What do you make of that Dr Gonzi? Don’t you find that shocking? Maybe you can dismiss it and put it down to the government headed by your predecessor – a sort of let bygones be bygones sort of thing. I’d have expected you to act differently if something like that happened on your watch. But when the Xemxija case cropped up (if you haven’t had time to chat about this over canapés after the hotel tour – it’s the one where the hillside was hacked away illegally leaving a house hanging precariously in mid-air), we got more of the same. An inquiry board was set up – it gave its damning indictment and then we conveniently forgot about it. Where is that report now, Dr Gonzi? Stashed away under a thousand and one hotel brochures, or pictures of me with my poster to be used for dart practice? What concrete action are you going to take about it? Please don’t give us that waffle about the inquiry simply being there to make proposals. With the number of proposals that have been made, you’re starting to look like the girl everybody wants to marry.


The inquiry report states that there have been 82 stop and enforcement notices issued to the same developer. Even if we had to assume that these were given out over the past 10 years, it adds up to a very unhealthy total. How many times was direct action taken and illegal development removed? I don’t know Dr Gonzi; I’m guessing that it happened in a very small number of cases. I would love to be proved wrong.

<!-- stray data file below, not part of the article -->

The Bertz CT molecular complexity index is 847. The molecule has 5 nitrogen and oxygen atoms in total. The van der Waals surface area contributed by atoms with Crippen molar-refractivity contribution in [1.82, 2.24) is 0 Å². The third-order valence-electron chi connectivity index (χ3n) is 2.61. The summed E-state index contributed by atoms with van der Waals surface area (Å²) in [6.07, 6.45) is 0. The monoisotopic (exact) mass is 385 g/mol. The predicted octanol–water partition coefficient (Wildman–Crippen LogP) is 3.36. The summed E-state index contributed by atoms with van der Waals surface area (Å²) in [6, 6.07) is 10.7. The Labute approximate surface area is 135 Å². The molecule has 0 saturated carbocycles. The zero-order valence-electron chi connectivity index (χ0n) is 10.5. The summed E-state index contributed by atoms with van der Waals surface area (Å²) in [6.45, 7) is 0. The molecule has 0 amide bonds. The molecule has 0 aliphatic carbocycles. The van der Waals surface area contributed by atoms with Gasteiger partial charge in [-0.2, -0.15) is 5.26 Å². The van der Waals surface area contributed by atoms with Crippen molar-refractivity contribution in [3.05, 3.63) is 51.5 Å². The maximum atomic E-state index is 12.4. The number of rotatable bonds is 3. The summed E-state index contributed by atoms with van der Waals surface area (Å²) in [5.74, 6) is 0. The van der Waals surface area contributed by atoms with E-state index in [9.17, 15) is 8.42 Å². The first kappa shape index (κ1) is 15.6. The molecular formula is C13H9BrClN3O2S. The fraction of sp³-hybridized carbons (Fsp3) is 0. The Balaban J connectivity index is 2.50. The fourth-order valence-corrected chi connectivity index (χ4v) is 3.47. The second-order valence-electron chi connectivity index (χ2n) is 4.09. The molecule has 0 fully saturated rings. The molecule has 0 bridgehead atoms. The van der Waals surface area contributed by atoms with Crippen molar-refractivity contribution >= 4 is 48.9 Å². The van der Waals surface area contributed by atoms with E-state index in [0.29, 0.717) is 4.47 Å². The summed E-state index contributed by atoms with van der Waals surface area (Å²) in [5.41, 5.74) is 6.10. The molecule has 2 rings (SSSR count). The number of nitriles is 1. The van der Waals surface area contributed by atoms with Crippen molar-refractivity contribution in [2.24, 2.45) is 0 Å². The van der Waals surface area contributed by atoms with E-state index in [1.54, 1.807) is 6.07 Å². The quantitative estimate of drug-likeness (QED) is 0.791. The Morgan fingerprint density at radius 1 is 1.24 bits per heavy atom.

The compilers of the report down a challenge for you, Dr Gonzi – they asked the authorities (not only MEPA) to give out a clear message which shows that they are not willing to tolerate a situation where one particular individual feels that he can defy the powers of the State and does whatever he wants with no regard to laws or established rules. What are you going do about it? Will you finally take action or shoot the messenger again? Do you find it easier to pillory the critic rather than the law-breaker?